Would cocaine legalization help Colombia?

Alvaro Vargas Llosa says yes:

In a country that has made admirable progress on other fronts, the drug
war is preventing the government from finishing off the narco-terrorist
organizations.  Between 2002 and 2005, Uribe’s “democratic security”
policy successfully pushed those organizations, especially the Marxist
empire known as FARC, away from many cities.  There was a one-third drop
in the number of murders and a two-thirds drop in the number of
terrorist attacks.  The economy picked up handsomely.  But then a
stalemate ensued in the campaign against the terrorists that cannot be
attributed only to the country’s jungles.  The mafias that owe their
existence to the criminalization of cocaine continue to generate enough
funds to match every attempt by the government to beef up its military

Legalizing or decriminalizing cocaine would do much to improve America’s inner cities and it ought to be seriously considered, even if it means more doped-up middle-class white teenagers.  But legalization — whether in Colombia or the United States — is not obviously the way out for Colombia. 

The positive scenario is that legalization eliminates the profits from the drug trade and the Colombian nasties pack up shop and go away.  In a legal market, Merck would outcompete the drug barons.  Maybe they would grow more coffee.

I see two negative scenarios.  First, cocaine production has been a boon to the Colombian economy.  It is no accident that Colombia experienced no currency crisis, unlike most other Latin countries.  (For contrast, here are some arguments that cocaine has hurt the Colombian economy; I don’t believe it.)  The rural Colombian economy might well collapse, taking civil order with it.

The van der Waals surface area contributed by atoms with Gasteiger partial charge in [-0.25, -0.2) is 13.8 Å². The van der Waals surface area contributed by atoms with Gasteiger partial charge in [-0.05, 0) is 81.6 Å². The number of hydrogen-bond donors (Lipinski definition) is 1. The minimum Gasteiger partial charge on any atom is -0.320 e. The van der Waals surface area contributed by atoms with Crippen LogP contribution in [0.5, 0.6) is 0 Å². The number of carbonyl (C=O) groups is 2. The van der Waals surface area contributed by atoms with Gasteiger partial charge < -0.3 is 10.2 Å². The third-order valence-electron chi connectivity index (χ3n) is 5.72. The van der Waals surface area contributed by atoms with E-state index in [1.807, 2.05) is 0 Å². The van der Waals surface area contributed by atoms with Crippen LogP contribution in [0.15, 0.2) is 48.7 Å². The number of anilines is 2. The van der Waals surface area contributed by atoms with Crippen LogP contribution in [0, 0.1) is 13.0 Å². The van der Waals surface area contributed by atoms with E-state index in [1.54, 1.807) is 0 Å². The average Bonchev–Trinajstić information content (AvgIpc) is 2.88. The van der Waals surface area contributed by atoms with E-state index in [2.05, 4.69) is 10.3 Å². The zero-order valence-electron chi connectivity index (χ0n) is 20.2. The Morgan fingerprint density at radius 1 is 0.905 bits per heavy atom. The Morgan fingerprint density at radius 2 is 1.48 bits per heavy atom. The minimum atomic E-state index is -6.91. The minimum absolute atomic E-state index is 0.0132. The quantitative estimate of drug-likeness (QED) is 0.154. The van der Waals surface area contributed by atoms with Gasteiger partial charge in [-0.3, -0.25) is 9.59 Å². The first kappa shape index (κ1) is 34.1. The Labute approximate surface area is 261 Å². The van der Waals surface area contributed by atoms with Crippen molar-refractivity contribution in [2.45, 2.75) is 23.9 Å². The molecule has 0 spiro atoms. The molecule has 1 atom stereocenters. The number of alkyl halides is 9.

Second, the Colombian civil war is 40 years old and it predates the importance of cocaine.  Narco-traffickers set up processing labs in Colombia because the government did not control the country in the first place.  Legalizing cocaine would devastate their incomes, and probably bring political assassinations and military conflicts into the capitol.  It is not clear Colombia can handle it.  Keep in mind these same groups once, when threatened with more extraditions, stormed the Supreme Court and almost got away with it.  Cocaine profits, however evil they may be, give the guerrilla groups some stake in the status quo. 

That said, cocaine legalization probably would have helped Colombia in the late 1970s, before the paramilitaries became so rich.  That doesn’t mean the same idea will work today.

The bottom line: There is no simple way out of the Colombian mess.  Slow evolution away from cocaine production, combined with increasing economic diversification, is probably the best hope.  Chemical substitutes, such as Ecstasy, mean that the cocaine market
will slowly dry up anyway.  This slower change, which can’t be pinned
on any government, is a better way out of the current mess than a
drastic and more sudden legalization.  In the meantime, Uribe’s policy of getting tough has paid some dividends, and there is no reason to think these gains cannot be extended.

Addendum: Anne Applebaum argues for opium legalization in the context of Afghanistan.  But note that opium production may account for as much as 2/3 of Afghani gdp.  It is unclear that Afghanistan would keep these markets in a purely legal setting, so how would the country survive the shock to its real income?  Or should we give them a monopoly and cartelize their industry to boost profits but limit consumption?


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